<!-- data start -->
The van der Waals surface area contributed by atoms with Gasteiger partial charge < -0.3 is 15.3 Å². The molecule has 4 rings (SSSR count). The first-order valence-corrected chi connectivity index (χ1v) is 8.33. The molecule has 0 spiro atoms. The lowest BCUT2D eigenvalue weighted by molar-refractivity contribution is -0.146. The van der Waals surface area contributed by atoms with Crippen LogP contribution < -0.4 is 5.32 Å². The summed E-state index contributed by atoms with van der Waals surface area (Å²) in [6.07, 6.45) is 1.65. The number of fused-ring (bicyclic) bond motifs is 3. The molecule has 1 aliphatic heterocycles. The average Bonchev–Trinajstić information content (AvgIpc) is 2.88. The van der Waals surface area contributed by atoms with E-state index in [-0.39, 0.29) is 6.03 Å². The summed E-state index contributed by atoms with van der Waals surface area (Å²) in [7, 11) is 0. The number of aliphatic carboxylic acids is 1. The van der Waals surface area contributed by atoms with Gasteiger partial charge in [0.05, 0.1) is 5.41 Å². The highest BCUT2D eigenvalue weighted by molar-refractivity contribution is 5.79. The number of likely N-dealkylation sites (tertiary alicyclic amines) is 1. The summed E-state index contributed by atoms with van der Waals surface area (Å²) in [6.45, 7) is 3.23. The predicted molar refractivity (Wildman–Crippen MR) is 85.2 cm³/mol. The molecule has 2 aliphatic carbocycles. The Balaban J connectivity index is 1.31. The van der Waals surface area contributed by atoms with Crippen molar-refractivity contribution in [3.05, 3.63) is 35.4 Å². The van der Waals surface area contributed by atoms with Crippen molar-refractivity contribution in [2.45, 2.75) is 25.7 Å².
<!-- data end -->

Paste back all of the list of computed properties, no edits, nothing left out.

The van der Waals surface area contributed by atoms with Gasteiger partial charge < -0.3 is 15.3 Å². The molecule has 4 rings (SSSR count). The first-order valence-corrected chi connectivity index (χ1v) is 8.33. The molecule has 0 spiro atoms. The lowest BCUT2D eigenvalue weighted by molar-refractivity contribution is -0.146. The van der Waals surface area contributed by atoms with Crippen LogP contribution < -0.4 is 5.32 Å². The summed E-state index contributed by atoms with van der Waals surface area (Å²) in [6.07, 6.45) is 1.65. The number of fused-ring (bicyclic) bond motifs is 3. The molecule has 1 aliphatic heterocycles. The average Bonchev–Trinajstić information content (AvgIpc) is 2.88. The van der Waals surface area contributed by atoms with E-state index in [-0.39, 0.29) is 6.03 Å². The summed E-state index contributed by atoms with van der Waals surface area (Å²) in [7, 11) is 0. The number of aliphatic carboxylic acids is 1. The van der Waals surface area contributed by atoms with Gasteiger partial charge in [0.05, 0.1) is 5.41 Å². The highest BCUT2D eigenvalue weighted by molar-refractivity contribution is 5.79. The number of likely N-dealkylation sites (tertiary alicyclic amines) is 1. The summed E-state index contributed by atoms with van der Waals surface area (Å²) in [6.45, 7) is 3.23. The predicted molar refractivity (Wildman–Crippen MR) is 85.2 cm³/mol. The molecule has 2 aliphatic carbocycles. The Balaban J connectivity index is 1.31. The van der Waals surface area contributed by atoms with Crippen molar-refractivity contribution in [3.05, 3.63) is 35.4 Å². The van der Waals surface area contributed by atoms with Crippen molar-refractivity contribution in [2.45, 2.75) is 25.7 Å².